“It’s your kids, Marty, something has got to be done about your kids!”
Doc Brown’s line at the conclusion of Back to the Future did more than hint at future sequels. It captured the underlying motivations of modern parenthood. Unfortunately, it also says much of modern government. There is no greater threat to our Republic than the merging of the helicopter parent with the modern day legislator.
The miracle of modern childhood is that children flourish despite parents’ best efforts; the miracle of a market economy is it thrives despite government’s paternalism. The story of an Indian educational entrepreneur illustrates that well.
When Sugata Mitra received his PhD in physics, he anticipated a lengthy teaching career. He quickly realized the only people who understood computer programming went into physics. Then one day in 1999, looking out his Delhi office window, he noticed groups of ragtag children wandering the streets.
He had an idea. He built a simple kiosk that housed nothing but a computer. He did not know what to expect but his rules were simple: Only children could use it. There would be no adults and no instructional manual.
That “Hole in the Wall” experiment did more than launch a new career. It led to Minimally Invasive Education—a philosophy built around the notion that unsupervised poor Indian children, without the benefit of English but armed with a computer and Internet connection, could develop basic computer literacy equal to the average office assistant in the West.
It also inspired Vikas Swarup to write the novel that later became the movie Slumdog Millionaire.
Many speak well of free enterprise, but perceptions vary on what exactly it is. Some think it’s a system about money and how to make it, based on the ups and downs of Wall Street or the right time to buy a house. But these are shallow understandings of the idea, so it’s no surprise that many think “market perspectives” are of little help to policy makers as they wrestle with many real-world problems.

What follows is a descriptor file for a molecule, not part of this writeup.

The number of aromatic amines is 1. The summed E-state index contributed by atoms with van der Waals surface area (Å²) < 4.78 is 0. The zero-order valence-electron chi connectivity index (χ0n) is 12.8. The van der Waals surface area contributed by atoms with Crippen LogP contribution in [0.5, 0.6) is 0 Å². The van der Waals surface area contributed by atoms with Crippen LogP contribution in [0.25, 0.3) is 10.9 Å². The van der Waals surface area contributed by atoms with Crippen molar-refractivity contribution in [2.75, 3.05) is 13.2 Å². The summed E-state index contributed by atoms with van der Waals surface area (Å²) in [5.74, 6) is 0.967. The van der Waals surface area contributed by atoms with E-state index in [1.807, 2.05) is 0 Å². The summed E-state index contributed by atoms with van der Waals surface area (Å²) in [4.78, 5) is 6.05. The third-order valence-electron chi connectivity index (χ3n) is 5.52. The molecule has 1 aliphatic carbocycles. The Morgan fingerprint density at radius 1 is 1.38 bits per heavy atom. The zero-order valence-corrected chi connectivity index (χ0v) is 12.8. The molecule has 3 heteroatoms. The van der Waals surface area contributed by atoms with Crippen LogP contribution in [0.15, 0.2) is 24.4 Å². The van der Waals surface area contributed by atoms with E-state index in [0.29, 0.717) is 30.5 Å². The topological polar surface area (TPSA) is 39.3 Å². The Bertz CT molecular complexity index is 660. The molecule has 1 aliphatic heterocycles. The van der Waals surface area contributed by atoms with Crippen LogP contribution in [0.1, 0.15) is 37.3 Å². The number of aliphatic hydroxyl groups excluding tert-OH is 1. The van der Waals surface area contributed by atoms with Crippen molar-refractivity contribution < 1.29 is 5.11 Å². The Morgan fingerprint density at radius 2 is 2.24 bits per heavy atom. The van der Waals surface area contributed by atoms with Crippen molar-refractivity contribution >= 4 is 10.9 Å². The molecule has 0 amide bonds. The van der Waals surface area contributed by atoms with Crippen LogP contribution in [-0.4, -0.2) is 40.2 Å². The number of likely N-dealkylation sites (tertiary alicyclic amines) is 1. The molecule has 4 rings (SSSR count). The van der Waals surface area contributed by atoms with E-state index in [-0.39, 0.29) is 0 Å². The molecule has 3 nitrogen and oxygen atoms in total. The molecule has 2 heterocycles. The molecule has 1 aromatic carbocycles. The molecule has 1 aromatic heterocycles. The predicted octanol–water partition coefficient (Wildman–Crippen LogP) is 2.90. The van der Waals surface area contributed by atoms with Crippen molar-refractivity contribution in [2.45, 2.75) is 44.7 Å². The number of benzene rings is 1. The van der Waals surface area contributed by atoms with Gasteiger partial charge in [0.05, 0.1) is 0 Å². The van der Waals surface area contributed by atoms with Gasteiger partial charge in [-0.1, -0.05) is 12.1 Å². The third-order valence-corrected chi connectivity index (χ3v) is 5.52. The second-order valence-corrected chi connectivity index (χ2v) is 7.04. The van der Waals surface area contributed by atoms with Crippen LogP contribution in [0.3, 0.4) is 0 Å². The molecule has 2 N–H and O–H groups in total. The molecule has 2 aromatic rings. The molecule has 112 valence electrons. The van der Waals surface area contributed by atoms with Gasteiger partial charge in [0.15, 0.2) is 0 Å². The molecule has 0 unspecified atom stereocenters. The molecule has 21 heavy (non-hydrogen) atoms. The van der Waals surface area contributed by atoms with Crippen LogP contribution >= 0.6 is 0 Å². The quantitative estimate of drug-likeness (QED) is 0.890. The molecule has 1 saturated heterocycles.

The “Hole in the Wall” illustrates the importance of the economic way of thinking both in our households and in government. It conveys four lessons.
First, markets are dynamic. Contrary to textbook models, real-world markets are not static, predictable, or perfectly efficient—like machines. Rather, they are unpredictable and self-organizing—like organisms. As Dr. Mitra comments in his recent interview on RealClear Radio Hour, the “spontaneous order” of myriad individuals making their own decisions leads to emergent learning. Those children learned to operate and play with the computer with minimum intervention. They picked up skills and tasks by constructing their own learning environment and passing that acquired knowledge on to others.
Second, markets lead to economic progress because they encourage on-the-spot experimentation among millions of individuals. From this decentralized trial-and-error process come innovations and coordination that no single mind could have planned. After two months, the children wanted a faster computer and a better mouse. They also taught themselves rudimentary English. All this without planning.
Third, when altering rules of the game, be on the lookout for “unseen” consequences. The institutions governing markets are crucial. They are complex and ever changing. Because people respond to incentives, minor changes in market institutions can have far-reaching effects, both positive and negative, that are difficult to see and even harder to predict. When Dr. Mitra created his first computer kiosk he intentionally set it at three feet, the average height of the children he was observing. Set it too low, and the kiosk would simply become a plaything for smaller children; set it too high and adults would crowd out the kids. Rules matter but rules don’t predict outcomes.
Lastly, act like a gardener, not a blueprint-writing engineer. Public policies that pick winners or prescribe one-size-fits-all solutions tend to freeze markets and reduce innovation. It is much better to ensure underlying rules of the game that (a) maintain the openness and dynamism of already-established markets; and (b) encourage the evolution of decentralized, self-organizing markets where they do not yet exist. Minimal supervision does not mean no supervision.
Over time Dr. Mitra created computer learning rooms from England to India to South America along some simple guidelines: a room with no furniture except for four stools, a large screen facing the open door to benefit “instructors,” and a posted teaser or puzzle for the children to explore in their own purposeful way.
In the early days of that first computer kiosk, children would ask Dr. Mitra, “What is it”? “Can I touch it?” “What does it do?” He easily could have answered their questions, but realized that his lingering around would discourage the children from exploring and trying to solve problems on their own. So he smiled and walked away. And explore and grow and solve problems they did.
Congress and the administration could learn much from that lesson.